Header

UZH-Logo

Maintenance Infos

The use of neuronavigation in transnasal transsphenoidal pituitary surgery


Thomale, U W; Stover, J F; Unterberg, A W (2005). The use of neuronavigation in transnasal transsphenoidal pituitary surgery. Zentralblatt für Neurochirurgie, 66(3):126-132.

Abstract

BACKGROUND: Recurrent pituitary adenomas and localisation of microadenomas potentially cause difficulties during transsphenoidal pituitary surgery. Neuronavigation might improve tumour removal in such cases. METHODS: Between 12/98 and 04/01 transnasal transsphenoidal adenomectomies were performed in 152 patients at our department. In 16 of these patients neuronavigation was chosen as a means of safely approaching the tumour and improving the efficacy of tumour localisation and removal. Mean age of the 7 female and 9 male patients was 51.8 +/- 13.7 years. Patients were subdivided according to the underlying pathology, i. e. microadenomas (n = 8, mean diameter: 5.75 +/- 2.1 mm), and recurrent adenomas (n = 8). The imaging of adenomas was achieved in preoperatively obtained 1 mm transversely reconstructed magnetic resonance sections from a dynamic enhanced 3D-FFE sequence (Gyroscan 1.5 Tesla, Philips). Contour-guided surgery via a transnasal transsphenoidal approach to the sella region was performed using the MKM navigation microscope (Zeiss). RESULTS: Endocrinologic studies revealed secretion of growth hormone (GH), ACTH, and follicle stimulating hormone (FSH) in 5, 4, and 1 patient, respectively. The remaining 7 adenomas did not secrete any hormones. All pituitary tumours were accurately localised by neuronavigation. In all recurrent macroadenomas, the tumours were rapidly and safely approached through the scarred tissue and the tumour volume was significantly reduced. Neither intraoperative nor postoperative complications occurred in these patients. In hormone-secreting pituitary tumours with far lateral localisation, endocrinologic abnormalities were corrected in 5 patients, while hormone secretion was significantly decreased in 3 patients. In 1 patient with histologically verified adenoma, hormone secretion did not significantly change following surgical removal. CONCLUSIONS: Neuronavigation in pituitary surgery is of use in only a small number of cases. Nevertheless, we suggest that contour-guided, transsphenoidal adenomectomy may prove helpful in approaching recurrent adenomas and localising lateral microadenomas.

Abstract

BACKGROUND: Recurrent pituitary adenomas and localisation of microadenomas potentially cause difficulties during transsphenoidal pituitary surgery. Neuronavigation might improve tumour removal in such cases. METHODS: Between 12/98 and 04/01 transnasal transsphenoidal adenomectomies were performed in 152 patients at our department. In 16 of these patients neuronavigation was chosen as a means of safely approaching the tumour and improving the efficacy of tumour localisation and removal. Mean age of the 7 female and 9 male patients was 51.8 +/- 13.7 years. Patients were subdivided according to the underlying pathology, i. e. microadenomas (n = 8, mean diameter: 5.75 +/- 2.1 mm), and recurrent adenomas (n = 8). The imaging of adenomas was achieved in preoperatively obtained 1 mm transversely reconstructed magnetic resonance sections from a dynamic enhanced 3D-FFE sequence (Gyroscan 1.5 Tesla, Philips). Contour-guided surgery via a transnasal transsphenoidal approach to the sella region was performed using the MKM navigation microscope (Zeiss). RESULTS: Endocrinologic studies revealed secretion of growth hormone (GH), ACTH, and follicle stimulating hormone (FSH) in 5, 4, and 1 patient, respectively. The remaining 7 adenomas did not secrete any hormones. All pituitary tumours were accurately localised by neuronavigation. In all recurrent macroadenomas, the tumours were rapidly and safely approached through the scarred tissue and the tumour volume was significantly reduced. Neither intraoperative nor postoperative complications occurred in these patients. In hormone-secreting pituitary tumours with far lateral localisation, endocrinologic abnormalities were corrected in 5 patients, while hormone secretion was significantly decreased in 3 patients. In 1 patient with histologically verified adenoma, hormone secretion did not significantly change following surgical removal. CONCLUSIONS: Neuronavigation in pituitary surgery is of use in only a small number of cases. Nevertheless, we suggest that contour-guided, transsphenoidal adenomectomy may prove helpful in approaching recurrent adenomas and localising lateral microadenomas.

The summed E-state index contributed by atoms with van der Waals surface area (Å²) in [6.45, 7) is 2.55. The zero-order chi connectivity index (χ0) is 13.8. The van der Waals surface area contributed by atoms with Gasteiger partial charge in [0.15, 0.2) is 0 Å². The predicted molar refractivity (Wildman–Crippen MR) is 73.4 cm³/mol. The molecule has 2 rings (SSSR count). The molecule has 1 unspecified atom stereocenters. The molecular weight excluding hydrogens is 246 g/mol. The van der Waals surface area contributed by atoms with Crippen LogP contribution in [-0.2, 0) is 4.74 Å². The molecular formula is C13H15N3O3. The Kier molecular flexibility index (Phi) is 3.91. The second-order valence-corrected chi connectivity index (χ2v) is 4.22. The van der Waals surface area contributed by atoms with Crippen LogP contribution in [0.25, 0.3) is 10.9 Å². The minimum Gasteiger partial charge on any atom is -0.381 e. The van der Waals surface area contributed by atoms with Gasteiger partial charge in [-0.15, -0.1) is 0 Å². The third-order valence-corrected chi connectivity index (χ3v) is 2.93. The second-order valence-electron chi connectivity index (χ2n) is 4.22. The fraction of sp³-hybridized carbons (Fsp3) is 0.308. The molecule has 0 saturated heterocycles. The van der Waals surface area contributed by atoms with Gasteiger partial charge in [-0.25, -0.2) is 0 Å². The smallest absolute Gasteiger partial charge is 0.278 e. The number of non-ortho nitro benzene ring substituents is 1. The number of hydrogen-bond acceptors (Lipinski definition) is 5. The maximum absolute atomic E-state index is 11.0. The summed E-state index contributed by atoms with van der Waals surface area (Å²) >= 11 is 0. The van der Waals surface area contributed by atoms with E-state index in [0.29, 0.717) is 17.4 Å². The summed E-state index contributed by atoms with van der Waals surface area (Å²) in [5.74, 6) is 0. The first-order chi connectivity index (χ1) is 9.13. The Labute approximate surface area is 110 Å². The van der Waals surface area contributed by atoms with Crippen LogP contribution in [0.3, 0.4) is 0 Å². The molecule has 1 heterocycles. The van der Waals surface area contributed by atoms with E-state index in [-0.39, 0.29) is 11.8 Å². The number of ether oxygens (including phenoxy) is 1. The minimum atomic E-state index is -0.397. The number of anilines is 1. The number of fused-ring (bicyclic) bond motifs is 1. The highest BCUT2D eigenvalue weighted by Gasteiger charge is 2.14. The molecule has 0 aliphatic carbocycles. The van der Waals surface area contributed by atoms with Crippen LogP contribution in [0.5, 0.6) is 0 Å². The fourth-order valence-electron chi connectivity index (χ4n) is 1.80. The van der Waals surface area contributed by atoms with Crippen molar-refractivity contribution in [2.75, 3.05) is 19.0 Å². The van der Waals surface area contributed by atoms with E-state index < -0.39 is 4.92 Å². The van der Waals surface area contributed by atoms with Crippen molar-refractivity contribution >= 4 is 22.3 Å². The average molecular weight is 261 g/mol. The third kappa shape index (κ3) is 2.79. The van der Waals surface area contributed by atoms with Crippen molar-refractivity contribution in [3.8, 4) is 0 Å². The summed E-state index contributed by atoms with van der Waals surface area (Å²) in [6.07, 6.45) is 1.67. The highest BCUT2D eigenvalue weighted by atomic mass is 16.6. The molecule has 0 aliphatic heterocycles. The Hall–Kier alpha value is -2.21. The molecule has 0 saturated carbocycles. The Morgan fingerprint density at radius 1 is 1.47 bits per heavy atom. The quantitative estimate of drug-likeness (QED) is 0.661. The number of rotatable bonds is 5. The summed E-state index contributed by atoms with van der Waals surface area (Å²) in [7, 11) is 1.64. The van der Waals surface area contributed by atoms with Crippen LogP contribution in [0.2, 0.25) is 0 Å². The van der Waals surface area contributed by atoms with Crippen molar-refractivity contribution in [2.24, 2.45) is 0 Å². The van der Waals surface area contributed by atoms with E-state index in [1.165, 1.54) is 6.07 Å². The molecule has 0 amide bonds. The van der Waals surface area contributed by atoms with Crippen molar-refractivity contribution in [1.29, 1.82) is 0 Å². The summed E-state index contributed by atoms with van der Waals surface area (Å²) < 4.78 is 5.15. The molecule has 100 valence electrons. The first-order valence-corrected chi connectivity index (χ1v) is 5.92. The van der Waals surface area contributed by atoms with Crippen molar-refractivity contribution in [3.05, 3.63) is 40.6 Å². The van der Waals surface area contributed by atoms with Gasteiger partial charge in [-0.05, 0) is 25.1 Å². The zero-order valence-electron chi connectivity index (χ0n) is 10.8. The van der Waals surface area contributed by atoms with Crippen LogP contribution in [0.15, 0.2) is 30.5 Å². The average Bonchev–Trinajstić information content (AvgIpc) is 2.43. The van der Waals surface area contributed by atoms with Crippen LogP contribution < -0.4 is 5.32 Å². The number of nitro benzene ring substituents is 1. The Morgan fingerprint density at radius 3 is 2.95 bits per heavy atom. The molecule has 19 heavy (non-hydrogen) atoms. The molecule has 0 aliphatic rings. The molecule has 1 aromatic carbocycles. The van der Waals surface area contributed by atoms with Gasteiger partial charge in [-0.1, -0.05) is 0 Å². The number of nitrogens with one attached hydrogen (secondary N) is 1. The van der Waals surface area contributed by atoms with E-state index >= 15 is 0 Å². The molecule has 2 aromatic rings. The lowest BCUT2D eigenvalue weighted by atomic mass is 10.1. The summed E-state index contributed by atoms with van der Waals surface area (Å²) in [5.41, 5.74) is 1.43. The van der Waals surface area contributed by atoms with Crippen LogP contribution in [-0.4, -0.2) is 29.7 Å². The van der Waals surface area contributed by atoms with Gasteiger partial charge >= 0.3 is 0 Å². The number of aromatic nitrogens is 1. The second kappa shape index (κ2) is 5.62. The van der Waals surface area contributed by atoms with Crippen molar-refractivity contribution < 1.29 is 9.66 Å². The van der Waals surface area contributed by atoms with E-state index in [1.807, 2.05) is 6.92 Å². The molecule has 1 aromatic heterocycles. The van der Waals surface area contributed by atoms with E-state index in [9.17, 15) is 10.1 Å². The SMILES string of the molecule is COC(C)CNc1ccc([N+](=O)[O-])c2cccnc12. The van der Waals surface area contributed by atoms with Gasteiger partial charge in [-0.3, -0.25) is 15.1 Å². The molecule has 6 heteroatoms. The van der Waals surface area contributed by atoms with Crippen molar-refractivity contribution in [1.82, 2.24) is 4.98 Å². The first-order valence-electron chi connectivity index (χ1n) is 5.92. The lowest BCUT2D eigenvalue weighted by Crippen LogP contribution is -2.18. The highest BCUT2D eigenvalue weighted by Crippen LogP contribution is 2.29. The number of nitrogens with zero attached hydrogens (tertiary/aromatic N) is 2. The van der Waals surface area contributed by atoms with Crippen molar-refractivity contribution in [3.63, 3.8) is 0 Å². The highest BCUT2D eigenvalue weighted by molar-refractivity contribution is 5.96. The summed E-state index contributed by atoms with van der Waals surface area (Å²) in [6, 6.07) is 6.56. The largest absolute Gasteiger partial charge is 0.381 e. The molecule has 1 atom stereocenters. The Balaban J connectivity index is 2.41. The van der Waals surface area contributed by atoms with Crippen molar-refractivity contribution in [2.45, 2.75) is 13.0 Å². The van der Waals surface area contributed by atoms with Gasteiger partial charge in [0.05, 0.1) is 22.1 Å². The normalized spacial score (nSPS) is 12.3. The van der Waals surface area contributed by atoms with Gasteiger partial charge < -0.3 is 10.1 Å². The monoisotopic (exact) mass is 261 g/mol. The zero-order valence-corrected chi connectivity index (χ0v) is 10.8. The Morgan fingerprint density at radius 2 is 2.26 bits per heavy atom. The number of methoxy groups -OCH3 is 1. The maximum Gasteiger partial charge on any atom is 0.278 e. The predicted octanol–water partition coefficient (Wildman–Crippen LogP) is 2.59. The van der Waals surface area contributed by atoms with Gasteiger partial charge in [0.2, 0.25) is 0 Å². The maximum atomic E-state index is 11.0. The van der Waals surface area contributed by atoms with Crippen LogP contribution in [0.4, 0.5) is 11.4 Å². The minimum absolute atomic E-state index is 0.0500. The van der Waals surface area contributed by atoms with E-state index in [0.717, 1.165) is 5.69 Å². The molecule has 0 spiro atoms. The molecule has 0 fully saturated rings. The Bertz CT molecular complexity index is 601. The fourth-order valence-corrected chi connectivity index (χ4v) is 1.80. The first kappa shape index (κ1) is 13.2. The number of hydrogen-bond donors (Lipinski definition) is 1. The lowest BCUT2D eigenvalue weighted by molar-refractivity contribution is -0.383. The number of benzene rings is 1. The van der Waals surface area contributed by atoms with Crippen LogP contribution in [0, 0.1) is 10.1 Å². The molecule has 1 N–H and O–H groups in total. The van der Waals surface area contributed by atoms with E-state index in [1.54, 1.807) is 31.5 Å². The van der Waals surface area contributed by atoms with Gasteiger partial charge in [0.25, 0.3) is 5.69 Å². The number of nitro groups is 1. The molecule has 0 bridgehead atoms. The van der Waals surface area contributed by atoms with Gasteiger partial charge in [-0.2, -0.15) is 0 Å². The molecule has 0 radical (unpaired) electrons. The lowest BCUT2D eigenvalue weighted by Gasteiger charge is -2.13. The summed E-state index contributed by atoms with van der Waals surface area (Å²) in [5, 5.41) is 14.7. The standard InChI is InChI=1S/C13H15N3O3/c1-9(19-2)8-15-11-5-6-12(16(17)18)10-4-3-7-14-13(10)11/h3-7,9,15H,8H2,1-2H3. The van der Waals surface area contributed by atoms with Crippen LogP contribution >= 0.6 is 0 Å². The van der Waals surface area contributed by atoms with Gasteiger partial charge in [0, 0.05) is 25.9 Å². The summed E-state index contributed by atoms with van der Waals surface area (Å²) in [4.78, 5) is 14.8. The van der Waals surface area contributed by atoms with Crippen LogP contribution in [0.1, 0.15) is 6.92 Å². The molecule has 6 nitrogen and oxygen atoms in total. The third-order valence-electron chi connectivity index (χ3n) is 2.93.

Statistics

Citations

24 citations in Web of Science®
26 citations in Scopus®
Google Scholar™

Altmetrics

Downloads

1 download since deposited on 25 Sep 2009
0 downloads since 12 months
Detailed statistics

Additional indexing

Item Type:Journal Article, refereed, original work
Communities & Collections:04 Faculty of Medicine > University Hospital Zurich > Division of Surgical Intensive Care Medicine
Dewey Decimal Classification:610 Medicine & health
Language:German
Date:2005
Deposited On:25 Sep 2009 12:10
Last Modified:05 Apr 2016 12:51
Publisher:Thieme
ISSN:0044-4251
Publisher DOI:https://doi.org/10.1055/s-2005-836602
Official URL:http://www.thieme.de/zblneurochir
PubMed ID:16116555

Download